By November, with trust in centralized platforms continuing to depress to new low levels, coupled with financial contagion from the aforementioned bankruptcy spreading, many other ancillary projects began to fold.

3) Insider trading

Ishan Wahi, a former Coinbase employee, was charged with insider trading as he, along with relatives, profited over $1.5m from leveraging the confidential listing information of the platform, buying tokens before they would be listed on the exchange, and selling into the surge of interest post-listing.

Similarly, ex-OpenSea employee Nathaniel Chastain was charged with taking part in an NFT-related insider trading scheme, the first case of its kind. The product manager was using confidential information on which NFTs would be featured on the site’s front page and front-running potential user interest.

4) Tornado Cash and changing regulation

The US-sanctioned coin mixing protocol Tornado Cash, citing it as a national security risk utilized by foreign nations to launder stolen funds. Many suits arguing otherwise have been raised, and a legal battle is still ongoing, while one lead developer, Alexey Pertsev, has been detained. One user of the protocol also used it to distribute 0.1eth to a lot of well-known addresses (including that of Jimmy Falon), highlighting the absurdity of those parties now technically being implicated and violating the new sanctions.

With all the chaos of 2022, there has been a firmer regulatory focus in the crypto space. While some nations have made steps toward legalizing crypto transactions (Panama) or recognizing it as a legal tender (El Salvador), the UK has ordered bitcoin ATMs to close and is reviewing its stance on stablecoins. Joe Biden has also released an executive order to ‘examine the risks and benefits of cryptocurrencies.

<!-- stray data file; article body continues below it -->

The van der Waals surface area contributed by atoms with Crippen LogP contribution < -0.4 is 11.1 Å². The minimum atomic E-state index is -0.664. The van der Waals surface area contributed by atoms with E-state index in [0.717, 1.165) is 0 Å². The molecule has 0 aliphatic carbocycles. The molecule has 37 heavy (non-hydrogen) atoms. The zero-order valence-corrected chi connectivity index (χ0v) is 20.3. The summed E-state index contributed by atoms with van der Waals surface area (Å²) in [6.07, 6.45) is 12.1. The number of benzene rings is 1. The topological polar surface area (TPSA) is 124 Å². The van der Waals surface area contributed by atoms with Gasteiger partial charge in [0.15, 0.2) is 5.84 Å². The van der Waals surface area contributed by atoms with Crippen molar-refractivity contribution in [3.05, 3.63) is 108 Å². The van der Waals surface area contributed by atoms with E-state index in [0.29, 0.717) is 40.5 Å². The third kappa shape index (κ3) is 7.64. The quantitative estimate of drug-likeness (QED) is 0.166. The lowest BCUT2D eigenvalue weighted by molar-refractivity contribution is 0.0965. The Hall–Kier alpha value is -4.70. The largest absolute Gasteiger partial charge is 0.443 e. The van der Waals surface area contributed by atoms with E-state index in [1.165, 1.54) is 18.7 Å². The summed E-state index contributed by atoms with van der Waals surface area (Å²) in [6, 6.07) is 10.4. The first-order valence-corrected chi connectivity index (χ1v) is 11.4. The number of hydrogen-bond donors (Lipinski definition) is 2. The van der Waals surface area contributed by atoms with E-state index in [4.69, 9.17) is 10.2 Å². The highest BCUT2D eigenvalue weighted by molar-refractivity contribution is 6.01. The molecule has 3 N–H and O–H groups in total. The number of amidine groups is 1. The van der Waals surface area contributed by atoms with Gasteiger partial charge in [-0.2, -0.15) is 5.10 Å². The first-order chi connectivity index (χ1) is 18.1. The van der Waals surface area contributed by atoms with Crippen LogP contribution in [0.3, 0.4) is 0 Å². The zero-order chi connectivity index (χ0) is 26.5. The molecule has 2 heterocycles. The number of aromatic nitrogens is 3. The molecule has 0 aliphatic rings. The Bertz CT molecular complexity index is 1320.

At XGo, we hope it wasn’t coal under the Christmas tree for you this year. Despite the number of “gm”s running low and the awkward home-coming family conversations approaching all-time highs, we’ll keep BUIDLing and be here for you in the new year. With a bit of luck, crypto’s 2023 naughty list will be a little shorter.

Digi516 is a long-time crypto researcher and NFT enthusiast. After working in counter fraud and data/business analytics, they accumulated 6 years of trading experience and over 4 years of active community management. They now operate as the head of listings and community at XGo.

Disclaimer. Cointelegraph does not endorse any content or product on this page. While we aim at providing you with all important information that we could obtain, readers should do their own research before taking any actions related to the company and carry full responsibility for their decisions. , nor can this article be considered as investment advice.